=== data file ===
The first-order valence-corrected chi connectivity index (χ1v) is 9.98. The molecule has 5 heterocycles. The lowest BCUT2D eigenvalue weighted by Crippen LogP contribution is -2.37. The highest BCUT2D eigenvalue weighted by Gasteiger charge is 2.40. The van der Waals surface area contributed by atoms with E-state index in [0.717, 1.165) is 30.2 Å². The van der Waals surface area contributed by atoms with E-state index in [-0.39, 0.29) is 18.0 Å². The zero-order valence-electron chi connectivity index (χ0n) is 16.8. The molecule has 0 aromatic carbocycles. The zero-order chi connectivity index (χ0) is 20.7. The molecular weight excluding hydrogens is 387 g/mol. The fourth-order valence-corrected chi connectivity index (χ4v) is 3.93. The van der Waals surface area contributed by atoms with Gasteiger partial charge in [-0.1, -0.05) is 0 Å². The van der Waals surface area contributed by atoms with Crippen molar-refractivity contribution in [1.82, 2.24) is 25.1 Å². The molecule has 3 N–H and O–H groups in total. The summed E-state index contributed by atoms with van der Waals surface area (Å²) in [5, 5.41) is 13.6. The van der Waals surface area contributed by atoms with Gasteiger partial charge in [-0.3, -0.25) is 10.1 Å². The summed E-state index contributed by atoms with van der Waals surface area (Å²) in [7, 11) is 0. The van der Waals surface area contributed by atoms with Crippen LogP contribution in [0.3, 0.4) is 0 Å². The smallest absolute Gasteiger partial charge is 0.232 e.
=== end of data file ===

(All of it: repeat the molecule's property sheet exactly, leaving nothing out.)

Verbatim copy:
The first-order valence-corrected chi connectivity index (χ1v) is 9.98. The molecule has 5 heterocycles. The lowest BCUT2D eigenvalue weighted by Crippen LogP contribution is -2.37. The highest BCUT2D eigenvalue weighted by Gasteiger charge is 2.40. The van der Waals surface area contributed by atoms with E-state index in [0.717, 1.165) is 30.2 Å². The van der Waals surface area contributed by atoms with E-state index in [-0.39, 0.29) is 18.0 Å². The zero-order valence-electron chi connectivity index (χ0n) is 16.8. The molecule has 0 aromatic carbocycles. The zero-order chi connectivity index (χ0) is 20.7. The molecular weight excluding hydrogens is 387 g/mol. The fourth-order valence-corrected chi connectivity index (χ4v) is 3.93. The van der Waals surface area contributed by atoms with Gasteiger partial charge in [-0.1, -0.05) is 0 Å². The van der Waals surface area contributed by atoms with Crippen molar-refractivity contribution in [1.82, 2.24) is 25.1 Å². The molecule has 3 N–H and O–H groups in total. The summed E-state index contributed by atoms with van der Waals surface area (Å²) in [5, 5.41) is 13.6. The van der Waals surface area contributed by atoms with Gasteiger partial charge in [-0.3, -0.25) is 10.1 Å². The summed E-state index contributed by atoms with van der Waals surface area (Å²) in [7, 11) is 0. The van der Waals surface area contributed by atoms with Crippen LogP contribution in [0.3, 0.4) is 0 Å². The smallest absolute Gasteiger partial charge is 0.232 e.